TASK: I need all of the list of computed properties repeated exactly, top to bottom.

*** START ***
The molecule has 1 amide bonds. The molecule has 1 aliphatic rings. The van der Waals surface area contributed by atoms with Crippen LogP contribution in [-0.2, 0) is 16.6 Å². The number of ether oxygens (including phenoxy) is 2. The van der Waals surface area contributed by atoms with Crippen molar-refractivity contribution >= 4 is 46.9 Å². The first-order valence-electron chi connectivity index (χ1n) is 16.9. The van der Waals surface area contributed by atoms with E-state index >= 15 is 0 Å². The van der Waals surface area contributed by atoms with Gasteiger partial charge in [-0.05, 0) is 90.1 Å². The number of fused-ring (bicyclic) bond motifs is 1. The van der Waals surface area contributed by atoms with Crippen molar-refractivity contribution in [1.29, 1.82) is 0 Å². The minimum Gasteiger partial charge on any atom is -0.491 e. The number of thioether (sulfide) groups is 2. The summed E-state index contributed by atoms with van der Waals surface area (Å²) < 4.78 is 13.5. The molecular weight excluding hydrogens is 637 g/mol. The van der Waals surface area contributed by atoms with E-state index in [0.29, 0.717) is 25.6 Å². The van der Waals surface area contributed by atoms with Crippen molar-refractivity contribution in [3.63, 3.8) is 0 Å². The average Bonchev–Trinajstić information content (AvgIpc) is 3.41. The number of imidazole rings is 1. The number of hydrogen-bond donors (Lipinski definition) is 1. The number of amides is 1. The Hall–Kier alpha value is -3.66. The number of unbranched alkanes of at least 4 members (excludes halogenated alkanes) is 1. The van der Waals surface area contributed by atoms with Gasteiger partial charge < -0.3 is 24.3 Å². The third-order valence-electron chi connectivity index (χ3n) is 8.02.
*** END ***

The molecule has 1 amide bonds. The molecule has 1 aliphatic rings. The van der Waals surface area contributed by atoms with Crippen LogP contribution in [-0.2, 0) is 16.6 Å². The number of ether oxygens (including phenoxy) is 2. The van der Waals surface area contributed by atoms with Crippen molar-refractivity contribution >= 4 is 46.9 Å². The first-order valence-electron chi connectivity index (χ1n) is 16.9. The van der Waals surface area contributed by atoms with E-state index >= 15 is 0 Å². The van der Waals surface area contributed by atoms with Gasteiger partial charge in [-0.05, 0) is 90.1 Å². The number of fused-ring (bicyclic) bond motifs is 1. The van der Waals surface area contributed by atoms with Crippen molar-refractivity contribution in [1.29, 1.82) is 0 Å². The minimum Gasteiger partial charge on any atom is -0.491 e. The number of thioether (sulfide) groups is 2. The summed E-state index contributed by atoms with van der Waals surface area (Å²) < 4.78 is 13.5. The molecular weight excluding hydrogens is 637 g/mol. The van der Waals surface area contributed by atoms with E-state index in [0.29, 0.717) is 25.6 Å². The van der Waals surface area contributed by atoms with Crippen molar-refractivity contribution in [3.63, 3.8) is 0 Å². The average Bonchev–Trinajstić information content (AvgIpc) is 3.41. The number of imidazole rings is 1. The number of hydrogen-bond donors (Lipinski definition) is 1. The number of amides is 1. The Hall–Kier alpha value is -3.66. The number of unbranched alkanes of at least 4 members (excludes halogenated alkanes) is 1. The van der Waals surface area contributed by atoms with Gasteiger partial charge < -0.3 is 24.3 Å². The third-order valence-electron chi connectivity index (χ3n) is 8.02.